The animal husbandry department of an Indian state has stepped up work to provide health cards to cows.
MPI says there remains no change to the number of properties with confirmed positive test results for Mycoplasma bovis – two farms, both within the wider Van Leeuwen group of farms.
MPI’s animal health laboratory at Wallaceville is currently in the process of testing more than 4,600 samples of milk, blood and swabs from the 16 VLDG farms, neighbouring properties and other farms that we’ve found have received animals from VLDG farms.
MPI says it’s a big job and good progress is being made. So far testing has been completed on 2,068 samples and MPI is steadily passing result information to farmers. The testing process is complex and takes some time. Tests need to be taken three or more times over three to four months before there is a definite result for each farm. It is estimated that, based on current knowledge, testing will take 12-13 weeks to complete.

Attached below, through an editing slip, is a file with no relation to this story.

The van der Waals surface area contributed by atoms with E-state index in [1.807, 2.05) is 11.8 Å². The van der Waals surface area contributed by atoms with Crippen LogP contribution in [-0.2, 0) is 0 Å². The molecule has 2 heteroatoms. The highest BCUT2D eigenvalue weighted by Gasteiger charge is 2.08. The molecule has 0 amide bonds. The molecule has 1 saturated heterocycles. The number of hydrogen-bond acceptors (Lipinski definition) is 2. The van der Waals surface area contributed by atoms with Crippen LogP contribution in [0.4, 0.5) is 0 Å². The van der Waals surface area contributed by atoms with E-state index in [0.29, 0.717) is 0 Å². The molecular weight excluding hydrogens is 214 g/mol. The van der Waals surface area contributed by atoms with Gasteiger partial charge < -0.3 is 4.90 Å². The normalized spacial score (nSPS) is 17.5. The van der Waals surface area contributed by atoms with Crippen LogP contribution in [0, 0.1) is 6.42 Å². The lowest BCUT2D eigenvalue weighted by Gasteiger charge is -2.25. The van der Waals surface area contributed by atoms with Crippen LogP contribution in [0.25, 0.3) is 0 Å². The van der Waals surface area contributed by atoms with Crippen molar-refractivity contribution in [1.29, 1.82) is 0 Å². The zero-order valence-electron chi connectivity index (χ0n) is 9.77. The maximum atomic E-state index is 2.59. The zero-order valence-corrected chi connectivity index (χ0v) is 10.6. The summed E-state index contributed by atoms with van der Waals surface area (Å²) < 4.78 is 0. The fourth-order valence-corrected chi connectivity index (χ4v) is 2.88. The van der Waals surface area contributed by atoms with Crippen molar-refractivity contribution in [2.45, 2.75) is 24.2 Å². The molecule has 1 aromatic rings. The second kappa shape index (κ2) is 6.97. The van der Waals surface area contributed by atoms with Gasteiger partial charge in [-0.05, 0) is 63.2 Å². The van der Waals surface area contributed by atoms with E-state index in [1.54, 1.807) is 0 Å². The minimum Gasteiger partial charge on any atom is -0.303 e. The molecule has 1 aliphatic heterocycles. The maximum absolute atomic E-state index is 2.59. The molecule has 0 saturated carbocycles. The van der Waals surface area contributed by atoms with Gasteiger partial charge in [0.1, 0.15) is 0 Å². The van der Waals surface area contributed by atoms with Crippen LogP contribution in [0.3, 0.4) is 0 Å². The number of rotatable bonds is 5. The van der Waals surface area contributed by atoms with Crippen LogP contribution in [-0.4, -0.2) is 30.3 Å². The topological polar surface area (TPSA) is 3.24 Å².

A new type of test (ELISA) is being introduced which will speed things up but the lab is currently only applying it to higher risk more urgent testing as there is an international shortage of the required Mycoplasma bovis test kits.
This is due to the unprecedented demand for the kits created by this MPI response. The specific test is infrequently used in other countries as most have established disease. The kit manufacturers are working with urgency to get us a further supply which should be here within a fortnight.
All this testing is to give MPI a picture of where the disease is present to help inform future management decisions, it says.
“The main objective of all the activity is to eradicate the disease, if at all possible. But this is very dependent on how widespread it is.”
Part of last night’s presentation included reassurance for local farmers about the rigour of MPI’s restrictions on the Van Leeuwen farms.
On farm, Mycoplasma bovis is spread from adult animal to animal through close contact and bodily fluids – for example mucus and also milking equipment. Calves can be infected through drinking milk from infected cows.
Off farm, the disease is mostly spread through movement of cattle. The existing movement restrictions on stock movement, along with cleaning and disinfecting vehicles on exit, are therefore the most appropriate measures to contain this disease.
Farmers at the meeting were encouraged to pay particular attention to standard biosecurity best practice including on-farm hygiene and care around the introduction of stock and other risk goods to the property.